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Christmas trees as cover

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#1 mattknepley

  • NANFA Member
  • Smack-dab between the Savannah and the Saluda.

Posted 31 December 2014 - 06:52 AM

It's that time of year where large numbers of Christmas trees will be weighed down and chunked into ponds, reservoirs, bath tubs, what have yous, to provide increased habitat for all types of fishes. Generally, this seems like a pretty good idea; but...

Are the resins, or any other part of a decomposing pine tree, likely to pose a problem to the health of fishes? I'm thinking not of a couple trees anchored off someone's dock in a lake, or in a flowing stream, but rather in rather shallow, small (less than 1/8 acre) ponds with not a lot of turnover. Cypress swamps hold lots of fish, but cypress aren't evergreen like firs and pines, so maybe they have a different chemistry?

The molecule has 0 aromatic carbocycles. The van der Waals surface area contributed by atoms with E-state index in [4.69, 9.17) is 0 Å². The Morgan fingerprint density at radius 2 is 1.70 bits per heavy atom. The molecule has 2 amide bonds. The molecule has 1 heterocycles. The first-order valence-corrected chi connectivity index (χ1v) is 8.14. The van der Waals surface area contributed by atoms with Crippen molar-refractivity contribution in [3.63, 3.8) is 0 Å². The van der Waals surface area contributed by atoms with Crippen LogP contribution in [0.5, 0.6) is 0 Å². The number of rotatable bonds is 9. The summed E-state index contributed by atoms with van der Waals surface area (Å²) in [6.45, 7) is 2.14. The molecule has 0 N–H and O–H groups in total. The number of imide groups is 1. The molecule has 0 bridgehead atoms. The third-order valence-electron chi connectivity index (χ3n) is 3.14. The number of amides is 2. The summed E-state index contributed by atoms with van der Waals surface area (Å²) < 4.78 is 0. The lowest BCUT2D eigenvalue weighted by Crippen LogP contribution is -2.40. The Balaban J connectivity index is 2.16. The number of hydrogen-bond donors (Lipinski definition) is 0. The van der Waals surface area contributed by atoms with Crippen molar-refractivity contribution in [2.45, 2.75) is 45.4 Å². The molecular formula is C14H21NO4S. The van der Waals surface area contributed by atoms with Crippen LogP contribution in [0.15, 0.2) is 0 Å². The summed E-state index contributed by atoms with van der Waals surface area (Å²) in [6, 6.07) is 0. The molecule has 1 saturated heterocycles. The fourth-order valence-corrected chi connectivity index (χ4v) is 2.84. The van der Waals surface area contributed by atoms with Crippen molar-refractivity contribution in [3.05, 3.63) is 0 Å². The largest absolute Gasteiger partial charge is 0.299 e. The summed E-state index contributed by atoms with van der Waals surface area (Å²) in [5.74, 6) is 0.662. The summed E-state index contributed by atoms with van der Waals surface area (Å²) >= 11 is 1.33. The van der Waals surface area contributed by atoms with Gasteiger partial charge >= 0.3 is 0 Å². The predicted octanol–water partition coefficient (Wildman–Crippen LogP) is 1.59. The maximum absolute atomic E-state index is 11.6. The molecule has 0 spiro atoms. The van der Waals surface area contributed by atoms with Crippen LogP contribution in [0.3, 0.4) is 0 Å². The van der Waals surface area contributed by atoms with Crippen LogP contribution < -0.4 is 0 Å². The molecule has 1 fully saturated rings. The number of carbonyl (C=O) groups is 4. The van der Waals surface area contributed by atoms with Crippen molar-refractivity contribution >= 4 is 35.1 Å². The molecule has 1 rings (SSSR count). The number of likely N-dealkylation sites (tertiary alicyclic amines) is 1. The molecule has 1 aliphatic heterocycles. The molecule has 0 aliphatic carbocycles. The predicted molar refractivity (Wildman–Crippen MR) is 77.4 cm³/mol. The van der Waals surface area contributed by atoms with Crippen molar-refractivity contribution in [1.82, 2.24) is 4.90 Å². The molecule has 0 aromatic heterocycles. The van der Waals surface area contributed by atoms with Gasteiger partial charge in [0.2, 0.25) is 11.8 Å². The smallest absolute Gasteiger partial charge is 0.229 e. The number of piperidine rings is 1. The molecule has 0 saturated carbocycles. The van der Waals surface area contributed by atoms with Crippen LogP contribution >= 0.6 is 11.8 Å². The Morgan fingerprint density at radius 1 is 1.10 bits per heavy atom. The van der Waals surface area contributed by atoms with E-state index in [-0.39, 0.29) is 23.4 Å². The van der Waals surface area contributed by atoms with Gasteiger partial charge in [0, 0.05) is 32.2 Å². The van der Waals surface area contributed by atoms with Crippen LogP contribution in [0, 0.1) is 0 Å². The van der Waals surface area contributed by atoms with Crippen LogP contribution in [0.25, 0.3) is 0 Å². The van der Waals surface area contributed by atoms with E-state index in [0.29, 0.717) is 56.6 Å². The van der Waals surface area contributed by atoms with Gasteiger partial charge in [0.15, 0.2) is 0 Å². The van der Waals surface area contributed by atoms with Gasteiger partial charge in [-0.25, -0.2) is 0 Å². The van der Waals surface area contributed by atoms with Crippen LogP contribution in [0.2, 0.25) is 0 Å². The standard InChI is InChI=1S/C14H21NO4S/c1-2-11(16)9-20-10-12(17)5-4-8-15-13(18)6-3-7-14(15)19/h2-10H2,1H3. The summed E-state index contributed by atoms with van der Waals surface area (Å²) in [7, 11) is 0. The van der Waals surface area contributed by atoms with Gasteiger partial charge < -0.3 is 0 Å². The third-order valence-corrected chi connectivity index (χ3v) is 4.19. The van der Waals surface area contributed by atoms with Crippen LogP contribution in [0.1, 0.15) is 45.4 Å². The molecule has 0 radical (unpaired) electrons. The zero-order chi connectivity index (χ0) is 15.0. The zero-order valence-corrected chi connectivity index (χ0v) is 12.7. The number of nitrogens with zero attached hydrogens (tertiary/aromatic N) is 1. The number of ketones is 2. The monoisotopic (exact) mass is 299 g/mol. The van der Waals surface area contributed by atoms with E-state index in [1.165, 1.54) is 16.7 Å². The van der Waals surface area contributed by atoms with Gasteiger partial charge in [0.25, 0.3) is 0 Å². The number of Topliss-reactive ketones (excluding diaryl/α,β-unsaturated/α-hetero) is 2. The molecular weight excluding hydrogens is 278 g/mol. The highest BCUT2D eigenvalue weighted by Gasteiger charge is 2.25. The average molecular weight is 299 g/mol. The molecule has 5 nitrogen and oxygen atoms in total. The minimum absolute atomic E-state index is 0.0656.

Growing up, my Gramp's pond was one of my favorite places to be. It was tiny, maybe 30' in diameter, nearly round with a spring feeding it, but not a high rate. At its deepest it was probably only 8'. It harbored lots of wildlife though. I just wonder what a half-dozen or so trees piled up in one corner, or in the "deeps" might have done to the local Lepomis, and other finny fauna.
Matt Knepley
"No thanks, a third of a gopher would merely arouse my appetite..."

#2 Sean Phillips

Sean Phillips
  • NANFA Member
  • Allegheny River Drainage, Southwest PA

Posted 31 December 2014 - 09:18 AM

Never thought about that, good chance there is coming off them that's harmful, in small stagnant lakes and ponds anyway. Or of my dive spots is a lake down in Summersville, WV where there's literally an entire dive attraction that's just dozens if not hundreds if dead Christmas trees piled up, what I noticed there was that small Lepomis and Micropterus fry were thriving in the maze of brush. However this is a very large lake (357 feet at the deepest point) with creeks leading into and out of it.
Sean Phillips - Pine Creek Watershed - Allegheny River Drainage

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